The Next Step

Old Ways Can Still Work – sometimes even better than new ways

Posted: Jul 26, 2011 9:00am ET

Just because it's new doesn't make it better. In how many other areas are the old ways, when used by experts, are still best?


Put Time On Your Side

Posted: Jul 22, 2011 9:30am ET

Too often we put off learning something new just because we are willing to invest the time. Maybe it's TIME to change.


Be a utility player

Posted: Jun 23, 2011 12:00am ET

In baseball there are those players who are called utility players because they are able to play more than one position. They may not be the best player on the team, but they stay on the team because of their versatility. They can be used in a variety of situations, fill in for others who are hurt, keep the team from having to have so many position players.


Make your competition irrelevant

Posted: Jun 21, 2011 12:00am ET

How often have we seen a politician box his or her opponent into a corner? Happens all the time. We say they framed what the voters would think about that opponent before the opponent had the opportunity to establish their position. Can this learning help those of us in marketing? I think so. Isn't the job of marketing to make your competition irrelevant? What can you do to reframe the que ...


Why Don't We Have Time for Training?

Posted: Jun 9, 2011 12:00am ET

Trained people need less supervision, and are more capable of handling a variety of tasks...


Push The Envelope

Posted: Jun 7, 2011 12:00am ET

While Tom Wolfe didn't originate the term, he seems to have made it famous with the publication of his book about the space program - The Right Stuff, in 1979. Tom used the term in its technical and engineering context, given the phrase was first used in the field of mathematics.


Attitude is Infectious

Posted: Jun 2, 2011 12:00am ET

A positive feeling about the day, work, your boss, the company can spread faster than a virus living in today’s germ invested world. When a thought enters the brain it has to be processed. For that to happen it must travel to the front of the brain – to the neocortex (the home of logical processing). However before the thought arrives in the neocortex, it must pass through the amygdala area ...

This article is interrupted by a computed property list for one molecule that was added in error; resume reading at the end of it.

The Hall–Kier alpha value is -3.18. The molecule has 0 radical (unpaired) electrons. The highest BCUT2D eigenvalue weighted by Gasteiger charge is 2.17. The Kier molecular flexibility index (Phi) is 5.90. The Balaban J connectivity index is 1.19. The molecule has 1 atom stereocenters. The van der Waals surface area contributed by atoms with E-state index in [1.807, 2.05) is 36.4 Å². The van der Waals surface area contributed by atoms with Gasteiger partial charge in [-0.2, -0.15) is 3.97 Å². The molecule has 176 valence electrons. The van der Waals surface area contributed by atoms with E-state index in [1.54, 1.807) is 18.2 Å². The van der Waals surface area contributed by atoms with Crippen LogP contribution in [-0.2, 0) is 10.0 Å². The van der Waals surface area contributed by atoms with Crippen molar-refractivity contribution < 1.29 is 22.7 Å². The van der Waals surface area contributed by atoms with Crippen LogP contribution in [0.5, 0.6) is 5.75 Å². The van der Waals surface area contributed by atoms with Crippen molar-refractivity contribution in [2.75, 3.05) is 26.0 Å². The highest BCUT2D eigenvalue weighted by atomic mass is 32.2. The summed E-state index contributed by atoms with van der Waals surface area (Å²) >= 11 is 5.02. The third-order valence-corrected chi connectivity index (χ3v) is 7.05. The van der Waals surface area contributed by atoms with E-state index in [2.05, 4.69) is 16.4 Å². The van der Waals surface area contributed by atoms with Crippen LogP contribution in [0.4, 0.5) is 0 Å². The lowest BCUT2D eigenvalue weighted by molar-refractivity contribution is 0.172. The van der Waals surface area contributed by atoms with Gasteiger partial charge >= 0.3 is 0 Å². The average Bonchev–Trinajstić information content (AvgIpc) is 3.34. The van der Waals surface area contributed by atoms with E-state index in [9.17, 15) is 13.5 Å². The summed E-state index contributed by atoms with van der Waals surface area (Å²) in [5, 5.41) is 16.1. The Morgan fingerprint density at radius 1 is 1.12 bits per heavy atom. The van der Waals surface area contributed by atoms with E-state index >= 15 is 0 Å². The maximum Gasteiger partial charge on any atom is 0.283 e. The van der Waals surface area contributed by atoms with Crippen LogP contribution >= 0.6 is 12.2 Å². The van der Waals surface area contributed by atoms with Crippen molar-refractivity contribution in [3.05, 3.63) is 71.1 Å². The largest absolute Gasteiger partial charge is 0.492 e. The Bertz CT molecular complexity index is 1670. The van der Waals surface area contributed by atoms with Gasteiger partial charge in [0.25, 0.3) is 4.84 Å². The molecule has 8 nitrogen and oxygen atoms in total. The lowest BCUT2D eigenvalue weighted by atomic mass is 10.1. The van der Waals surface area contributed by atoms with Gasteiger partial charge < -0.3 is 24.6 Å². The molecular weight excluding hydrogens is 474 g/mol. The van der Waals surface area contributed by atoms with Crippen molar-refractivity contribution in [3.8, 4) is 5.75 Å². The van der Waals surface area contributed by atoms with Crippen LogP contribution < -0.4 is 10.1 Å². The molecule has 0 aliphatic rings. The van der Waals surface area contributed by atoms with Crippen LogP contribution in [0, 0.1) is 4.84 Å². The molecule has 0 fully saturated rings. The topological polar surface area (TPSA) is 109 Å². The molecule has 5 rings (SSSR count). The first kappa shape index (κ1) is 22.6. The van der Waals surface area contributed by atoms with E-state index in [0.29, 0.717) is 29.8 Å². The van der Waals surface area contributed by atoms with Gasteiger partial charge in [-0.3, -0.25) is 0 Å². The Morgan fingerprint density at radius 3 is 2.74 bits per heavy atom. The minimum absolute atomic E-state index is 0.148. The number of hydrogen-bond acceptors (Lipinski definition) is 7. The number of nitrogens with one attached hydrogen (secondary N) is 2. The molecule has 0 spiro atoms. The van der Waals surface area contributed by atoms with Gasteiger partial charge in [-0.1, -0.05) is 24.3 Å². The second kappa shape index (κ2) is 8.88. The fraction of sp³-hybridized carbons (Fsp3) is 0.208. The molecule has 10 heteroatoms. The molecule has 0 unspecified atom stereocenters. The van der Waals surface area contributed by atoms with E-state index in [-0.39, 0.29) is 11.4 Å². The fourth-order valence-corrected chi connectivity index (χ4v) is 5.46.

Embrace Failure

Posted: May 31, 2011 12:00am ET

In the April 2011edition of HBR Amy Edmondson authored an article on “Strategies for Learning from Failure.” In her article Amy points out that the wisdom of learning from failure is incontrovertible yet organizations that do this well are rare. And the reason is that people are programmed at an early age to thing that failure is bad. This “misguided” view of failure in Amy’s mind le ...


Three Easy Ways to Motivate Your Team

Posted: May 26, 2011 12:00am ET

We think that being a leader means energizing and motivating our team, yet more managers get it wrong than right. No doubt that a motivated and energized workforce translates directly into a better bottom line. As a result, most managers want to keep their people motivated. The problem is that most managers don't know where to begin.


It is not the strongest that survive

Posted: May 24, 2011 12:00am ET

Charles Darwin is quoted as saying “It is not the strongest of the species that survive, nor the most intelligent, but the one most responsive to change.” How true – even more so today than when Mr. Darwin shared this insight with us. Today we all, especially we marketers must adapt or die. The role and value of marketing is still questioned. The likelihood that we will have to go thr ...


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